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A history of theatre in New York

Gillian Russo
Gillian Russo

Between New York's city's 41 Broadway theatres and hundreds of Off- and Off-Off-Broadway venues, not to mention the parks and parking lots and hotels (oh my!) that lend themselves to pop-up performances, there's theatre everywhere you turn. This isn't new, of course — New York has been synonymous with theatre for centuries. The city has a rich and storied theatrical history, and the history of Broadway in particular is still displayed in the playhouses that dot Midtown and the productions they house.

Brush up on your New York theatre history before seeing your next show in New York below, and find even more fast facts with our theatre by the numbers infographic.

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1866: The first Broadway musical opens.

The Black Crook premiered in New York at Niblo's Garden, a now-defunct 3,200-seat venue. (That's bigger than all current Broadway theatres!) The Black Crook is widely considered the first musical, featuring adaptations of contemporary songs of the time and some original music to tell the story. It also enjoyed two Broadway revivals and a West End production, all within seven years after its premiere. In addition, another show that premiered in 1866, The Black Domino/Between You, Me and the Post, was the first show to call itself a musical comedy.

1903: The Hudson Theatre, the oldest operating Broadway theatre, is built.

The Hudson Theatre is simultaneously the oldest and newest of currently operating Broadway theatres: It opened on October 19, slightly earlier in 1903 than the other two theatres built that year, the Lyceum and the New Amsterdam. The first show to premiere there was Cousin Kate starring Ethel Barrymore. During the 20th century, however, the Hudson was used as a nightclub, movie house, radio station, and more before it got a facelift and was reopened as a Broadway theatre in 2017. The first production to open post-renovation was a revival of Sunday in the Park With GeorgePlaza Suite starring Matthew Broderick and Sarah Jessica Parker will open at the theatre in 2022.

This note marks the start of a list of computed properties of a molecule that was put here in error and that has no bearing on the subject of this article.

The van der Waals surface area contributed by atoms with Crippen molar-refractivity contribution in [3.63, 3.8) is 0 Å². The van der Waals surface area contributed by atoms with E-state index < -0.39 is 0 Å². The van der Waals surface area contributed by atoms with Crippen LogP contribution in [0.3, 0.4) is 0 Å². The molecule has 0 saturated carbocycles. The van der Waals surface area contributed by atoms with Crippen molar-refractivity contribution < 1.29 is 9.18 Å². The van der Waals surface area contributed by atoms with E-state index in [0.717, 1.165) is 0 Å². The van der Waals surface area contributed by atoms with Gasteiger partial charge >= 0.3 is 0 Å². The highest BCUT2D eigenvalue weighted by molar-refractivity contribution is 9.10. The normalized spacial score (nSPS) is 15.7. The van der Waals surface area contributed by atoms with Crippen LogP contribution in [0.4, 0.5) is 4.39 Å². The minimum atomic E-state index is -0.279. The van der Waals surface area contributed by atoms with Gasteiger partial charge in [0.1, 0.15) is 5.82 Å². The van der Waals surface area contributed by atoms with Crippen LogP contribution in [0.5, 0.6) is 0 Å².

1943-1959: The Golden Age of Broadway musicals

Rodgers and Hammerstein's Oklahoma! is largely credited with kicking off this prosperous era, when peak public interest in theatre combined with a thriving economy that let people see it often. This boom drove the success of many now-classic musicals like Gypsy, My Fair Lady, Annie Get Your Gun, South Pacific, The King and I, The Music Man, The Sound of Music, and many more.

1947: The first Tony Awards ceremony is held.

The first Tony Awards ceremony took place at the Waldorf Astoria hotel's Grand Ballroom. The award, officially titled the Antoinette Perry Award for Excellence in Theatre, was named for the co-founder of the American Theatre Wing who died in 1946. The ceremony was a relatively simple dinner affair, with a black tie-optional dress code and a $7 admission fee. A total of 19 awards were presented: 11 regular Tonys and 8 special awards.